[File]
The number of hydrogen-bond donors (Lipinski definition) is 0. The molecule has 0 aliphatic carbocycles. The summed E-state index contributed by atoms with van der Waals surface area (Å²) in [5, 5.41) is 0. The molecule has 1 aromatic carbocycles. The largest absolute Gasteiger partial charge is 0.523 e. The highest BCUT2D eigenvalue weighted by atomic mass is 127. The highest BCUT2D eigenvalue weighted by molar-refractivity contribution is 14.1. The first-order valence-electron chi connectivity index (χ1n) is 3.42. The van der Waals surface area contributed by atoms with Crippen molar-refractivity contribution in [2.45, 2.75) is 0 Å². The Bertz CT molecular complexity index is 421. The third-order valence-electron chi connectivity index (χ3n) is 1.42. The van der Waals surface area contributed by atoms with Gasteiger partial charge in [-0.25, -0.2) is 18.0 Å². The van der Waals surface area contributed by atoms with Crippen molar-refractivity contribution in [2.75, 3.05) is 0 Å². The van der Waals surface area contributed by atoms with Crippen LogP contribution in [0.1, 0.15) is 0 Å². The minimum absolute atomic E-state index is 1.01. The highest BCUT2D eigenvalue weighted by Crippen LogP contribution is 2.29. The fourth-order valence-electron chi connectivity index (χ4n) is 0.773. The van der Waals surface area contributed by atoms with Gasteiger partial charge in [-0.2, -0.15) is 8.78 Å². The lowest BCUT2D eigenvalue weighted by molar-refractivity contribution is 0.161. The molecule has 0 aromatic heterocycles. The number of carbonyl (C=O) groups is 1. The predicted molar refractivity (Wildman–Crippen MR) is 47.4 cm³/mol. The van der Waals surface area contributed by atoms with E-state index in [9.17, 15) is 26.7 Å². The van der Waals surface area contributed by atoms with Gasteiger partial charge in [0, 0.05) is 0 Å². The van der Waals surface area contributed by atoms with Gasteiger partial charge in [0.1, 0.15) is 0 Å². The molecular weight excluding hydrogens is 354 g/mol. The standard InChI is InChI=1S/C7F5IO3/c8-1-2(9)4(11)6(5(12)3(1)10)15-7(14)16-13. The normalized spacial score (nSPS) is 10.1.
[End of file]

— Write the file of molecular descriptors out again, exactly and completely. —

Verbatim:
The number of hydrogen-bond donors (Lipinski definition) is 0. The molecule has 0 aliphatic carbocycles. The summed E-state index contributed by atoms with van der Waals surface area (Å²) in [5, 5.41) is 0. The molecule has 1 aromatic carbocycles. The largest absolute Gasteiger partial charge is 0.523 e. The highest BCUT2D eigenvalue weighted by atomic mass is 127. The highest BCUT2D eigenvalue weighted by molar-refractivity contribution is 14.1. The first-order valence-electron chi connectivity index (χ1n) is 3.42. The van der Waals surface area contributed by atoms with Crippen molar-refractivity contribution in [2.45, 2.75) is 0 Å². The Bertz CT molecular complexity index is 421. The third-order valence-electron chi connectivity index (χ3n) is 1.42. The van der Waals surface area contributed by atoms with Gasteiger partial charge in [-0.25, -0.2) is 18.0 Å². The van der Waals surface area contributed by atoms with Crippen molar-refractivity contribution in [2.75, 3.05) is 0 Å². The van der Waals surface area contributed by atoms with Crippen LogP contribution in [0.1, 0.15) is 0 Å². The minimum absolute atomic E-state index is 1.01. The highest BCUT2D eigenvalue weighted by Crippen LogP contribution is 2.29. The fourth-order valence-electron chi connectivity index (χ4n) is 0.773. The van der Waals surface area contributed by atoms with Gasteiger partial charge in [-0.2, -0.15) is 8.78 Å². The lowest BCUT2D eigenvalue weighted by molar-refractivity contribution is 0.161. The molecule has 0 aromatic heterocycles. The number of carbonyl (C=O) groups is 1. The predicted molar refractivity (Wildman–Crippen MR) is 47.4 cm³/mol. The van der Waals surface area contributed by atoms with E-state index in [9.17, 15) is 26.7 Å². The van der Waals surface area contributed by atoms with Gasteiger partial charge in [0, 0.05) is 0 Å². The van der Waals surface area contributed by atoms with Gasteiger partial charge in [0.1, 0.15) is 0 Å². The molecular weight excluding hydrogens is 354 g/mol. The standard InChI is InChI=1S/C7F5IO3/c8-1-2(9)4(11)6(5(12)3(1)10)15-7(14)16-13. The normalized spacial score (nSPS) is 10.1.